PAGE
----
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Camping, Bushcraft & Survival

Wild Camping in Wales | A Journey Between Fear and Peace on the Mountains of Snowdonia

Hiking, scrambling, bivvy bagging, and surviving near-death experiences in the Welsh outdoors.

My heart is racing at 2,000 beats per minute, and my lungs feel like they’re trying to crawl up my throat and escape out my mouth. Meanwhile, there’s a gang of angry butterflies running riot inside my stomach. All this would be bad enough, but it’s being made worse by the fact I’m climbing on the upper echelons of the sixth highest mountain in Wales… without ropes.

What started out as a sunny day scramble on Glyder Fach, in the Snowdonia National Park, has turned into a nightmare that I can’t seem to wake up from. We’re about four-fifths of the way to the summit, and the fear has well and truly taken hold. I want to go home. I want to be in bed, or the pub, or the backseat of the rental car; I want to be anywhere but here. I close my eyes and then open them again. I’m still clinging to the rock in front of me, painfully aware of the terrifying drop behind me.

“I’m clinging to Glyder Fach with everything I’ve got, and my fingers are starting to hurt.”

My six months of bouldering knowledge has deserted me, replaced by looping visions of me falling and splatting all over the rocks hundreds of metres below. This is it. I’m going to die here. I’m definitely going to die here. I quietly vow to come back as a ghost and haunt my mate Dave, the man responsible for leading us up this suicidal route, from now until forever.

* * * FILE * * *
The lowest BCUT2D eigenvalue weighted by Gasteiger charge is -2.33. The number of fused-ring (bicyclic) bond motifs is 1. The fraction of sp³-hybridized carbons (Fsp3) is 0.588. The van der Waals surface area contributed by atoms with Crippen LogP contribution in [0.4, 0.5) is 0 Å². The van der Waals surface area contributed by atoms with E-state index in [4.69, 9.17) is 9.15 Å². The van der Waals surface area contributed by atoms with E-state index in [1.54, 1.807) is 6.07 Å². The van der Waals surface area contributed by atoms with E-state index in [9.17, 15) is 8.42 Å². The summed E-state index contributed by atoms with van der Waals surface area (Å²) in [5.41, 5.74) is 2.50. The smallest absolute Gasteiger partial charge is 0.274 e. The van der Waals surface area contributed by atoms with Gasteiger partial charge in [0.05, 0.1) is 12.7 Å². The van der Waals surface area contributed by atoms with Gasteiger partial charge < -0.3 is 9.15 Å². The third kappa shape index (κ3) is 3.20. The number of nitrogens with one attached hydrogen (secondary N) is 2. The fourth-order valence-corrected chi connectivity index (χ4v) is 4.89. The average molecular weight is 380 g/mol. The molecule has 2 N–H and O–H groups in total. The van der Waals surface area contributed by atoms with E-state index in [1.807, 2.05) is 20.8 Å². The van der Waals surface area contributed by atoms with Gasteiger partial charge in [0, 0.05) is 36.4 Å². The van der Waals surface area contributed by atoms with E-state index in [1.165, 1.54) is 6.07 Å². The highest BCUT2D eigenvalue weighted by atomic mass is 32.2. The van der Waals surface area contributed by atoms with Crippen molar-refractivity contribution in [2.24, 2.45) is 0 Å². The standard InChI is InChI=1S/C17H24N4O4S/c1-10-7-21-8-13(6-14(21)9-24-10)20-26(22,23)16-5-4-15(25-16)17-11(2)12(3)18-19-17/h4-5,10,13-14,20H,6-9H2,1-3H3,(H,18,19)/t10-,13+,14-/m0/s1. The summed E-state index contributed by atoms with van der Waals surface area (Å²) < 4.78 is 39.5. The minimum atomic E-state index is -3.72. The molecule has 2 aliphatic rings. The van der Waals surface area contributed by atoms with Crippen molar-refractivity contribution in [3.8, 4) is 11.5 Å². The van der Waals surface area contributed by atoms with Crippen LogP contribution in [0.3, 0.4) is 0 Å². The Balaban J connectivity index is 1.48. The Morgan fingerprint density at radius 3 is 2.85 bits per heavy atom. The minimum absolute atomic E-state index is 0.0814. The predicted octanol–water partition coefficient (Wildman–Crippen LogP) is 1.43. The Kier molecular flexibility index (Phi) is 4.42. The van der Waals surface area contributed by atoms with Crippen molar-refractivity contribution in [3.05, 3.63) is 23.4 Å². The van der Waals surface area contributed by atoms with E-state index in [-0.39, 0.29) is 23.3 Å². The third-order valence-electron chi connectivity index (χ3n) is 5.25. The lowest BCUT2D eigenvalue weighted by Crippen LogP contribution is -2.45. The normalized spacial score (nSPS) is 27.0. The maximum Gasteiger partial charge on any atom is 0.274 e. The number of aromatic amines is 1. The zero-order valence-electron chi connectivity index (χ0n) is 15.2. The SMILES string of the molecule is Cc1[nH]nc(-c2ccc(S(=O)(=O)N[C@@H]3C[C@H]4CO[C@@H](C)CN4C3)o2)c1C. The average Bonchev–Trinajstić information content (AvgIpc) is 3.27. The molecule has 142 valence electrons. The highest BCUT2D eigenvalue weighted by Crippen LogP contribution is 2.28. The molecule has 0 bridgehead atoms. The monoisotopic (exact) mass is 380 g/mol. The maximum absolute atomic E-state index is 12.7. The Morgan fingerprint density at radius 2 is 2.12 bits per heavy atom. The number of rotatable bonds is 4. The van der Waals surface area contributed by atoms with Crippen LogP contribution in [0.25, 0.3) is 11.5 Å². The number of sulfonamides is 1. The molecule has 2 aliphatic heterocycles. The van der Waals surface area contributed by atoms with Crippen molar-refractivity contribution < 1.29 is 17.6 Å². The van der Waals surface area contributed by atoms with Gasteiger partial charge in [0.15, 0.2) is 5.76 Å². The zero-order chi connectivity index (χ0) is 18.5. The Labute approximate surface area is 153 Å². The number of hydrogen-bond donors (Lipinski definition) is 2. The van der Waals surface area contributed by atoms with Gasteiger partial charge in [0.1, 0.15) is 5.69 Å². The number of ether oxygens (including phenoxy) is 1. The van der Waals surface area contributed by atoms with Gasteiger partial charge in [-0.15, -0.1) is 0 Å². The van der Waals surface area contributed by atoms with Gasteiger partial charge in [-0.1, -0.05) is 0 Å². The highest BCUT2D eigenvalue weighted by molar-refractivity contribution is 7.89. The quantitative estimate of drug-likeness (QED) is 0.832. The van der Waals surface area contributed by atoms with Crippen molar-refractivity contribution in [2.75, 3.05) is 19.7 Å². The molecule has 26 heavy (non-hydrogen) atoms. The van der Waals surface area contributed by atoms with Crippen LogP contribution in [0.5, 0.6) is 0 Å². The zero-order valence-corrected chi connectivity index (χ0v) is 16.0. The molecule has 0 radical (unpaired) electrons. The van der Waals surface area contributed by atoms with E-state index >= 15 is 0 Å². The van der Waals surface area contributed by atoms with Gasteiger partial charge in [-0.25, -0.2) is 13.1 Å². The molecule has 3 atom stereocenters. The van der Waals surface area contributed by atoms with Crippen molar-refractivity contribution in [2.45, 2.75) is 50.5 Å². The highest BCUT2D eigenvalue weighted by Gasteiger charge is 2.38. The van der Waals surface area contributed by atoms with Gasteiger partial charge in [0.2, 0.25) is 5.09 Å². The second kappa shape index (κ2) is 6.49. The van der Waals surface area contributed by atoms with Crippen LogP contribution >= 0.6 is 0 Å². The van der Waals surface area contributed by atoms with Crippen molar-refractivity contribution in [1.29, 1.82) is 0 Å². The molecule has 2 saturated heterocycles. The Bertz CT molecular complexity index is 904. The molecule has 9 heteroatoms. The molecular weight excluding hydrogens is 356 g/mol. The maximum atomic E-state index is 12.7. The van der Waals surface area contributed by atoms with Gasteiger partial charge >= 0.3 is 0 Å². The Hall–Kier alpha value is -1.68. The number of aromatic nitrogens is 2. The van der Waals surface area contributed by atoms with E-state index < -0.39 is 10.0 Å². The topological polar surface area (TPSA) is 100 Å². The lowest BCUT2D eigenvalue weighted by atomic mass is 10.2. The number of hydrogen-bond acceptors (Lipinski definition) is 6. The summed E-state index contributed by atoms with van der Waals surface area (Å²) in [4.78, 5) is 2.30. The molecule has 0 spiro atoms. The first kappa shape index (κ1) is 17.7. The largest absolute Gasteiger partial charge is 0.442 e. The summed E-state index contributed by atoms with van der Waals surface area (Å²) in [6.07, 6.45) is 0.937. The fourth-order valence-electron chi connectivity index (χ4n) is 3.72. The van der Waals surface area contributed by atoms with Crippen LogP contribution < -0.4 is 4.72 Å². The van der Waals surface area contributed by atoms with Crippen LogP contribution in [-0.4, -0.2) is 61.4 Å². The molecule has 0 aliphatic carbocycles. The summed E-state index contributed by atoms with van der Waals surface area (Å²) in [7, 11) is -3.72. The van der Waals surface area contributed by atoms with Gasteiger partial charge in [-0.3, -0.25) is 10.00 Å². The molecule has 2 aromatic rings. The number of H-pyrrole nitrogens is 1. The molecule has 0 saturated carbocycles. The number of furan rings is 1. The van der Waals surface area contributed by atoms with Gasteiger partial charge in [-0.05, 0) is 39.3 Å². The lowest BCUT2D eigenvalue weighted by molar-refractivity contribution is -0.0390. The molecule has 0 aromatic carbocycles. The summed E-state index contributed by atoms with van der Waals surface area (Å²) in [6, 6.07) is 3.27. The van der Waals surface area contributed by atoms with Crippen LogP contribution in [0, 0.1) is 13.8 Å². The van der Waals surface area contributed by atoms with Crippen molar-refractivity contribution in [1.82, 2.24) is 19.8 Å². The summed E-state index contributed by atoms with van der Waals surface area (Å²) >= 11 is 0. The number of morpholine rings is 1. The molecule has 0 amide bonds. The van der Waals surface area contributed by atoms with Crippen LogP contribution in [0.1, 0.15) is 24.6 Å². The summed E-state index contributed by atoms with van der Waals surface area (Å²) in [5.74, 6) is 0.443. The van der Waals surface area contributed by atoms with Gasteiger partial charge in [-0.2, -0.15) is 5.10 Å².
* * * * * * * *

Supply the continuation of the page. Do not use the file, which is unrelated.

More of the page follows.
“I’m stuck, mate. I don’t think I can move,” I say to my other friend Tom.

Rewind the story back 36 hours and it’s midnight as me, Tom, Dave and Dave’s brother Glenn approach the Gwerf Gof Uchaf campsite just outside of Betws-y-Coed. After somehow managing to construct our tents, one of which we’ve never put up before, by the light of our headtorches I endure a horribly cold night of camping. My lack of camping mat, a rookie error in hindsight, comes back to bite me and I barely scrape together a few hours’ sleep; shivering intermittently.

Driving in Snowdonia National Park, and a Coleman tent (which we set up in the dark)//Photos: Jack Clayton.

Waking up earlier than normal, I make buying a camping mat my first order of business. Picking up some discounted ones in Betws-y-Coed (Dave didn’t have one either), we then grab some breakfast from the Alpine Coffee Shop and drive on over to Zip World.

Zip World, if you’re not familiar with it, is basically Disneyland for people who like messing about on zip wires. You zip over quarries, zip through caves, and generally do a lot of zipping. It’s the kind of big kid fun that’s impossible not to enjoy.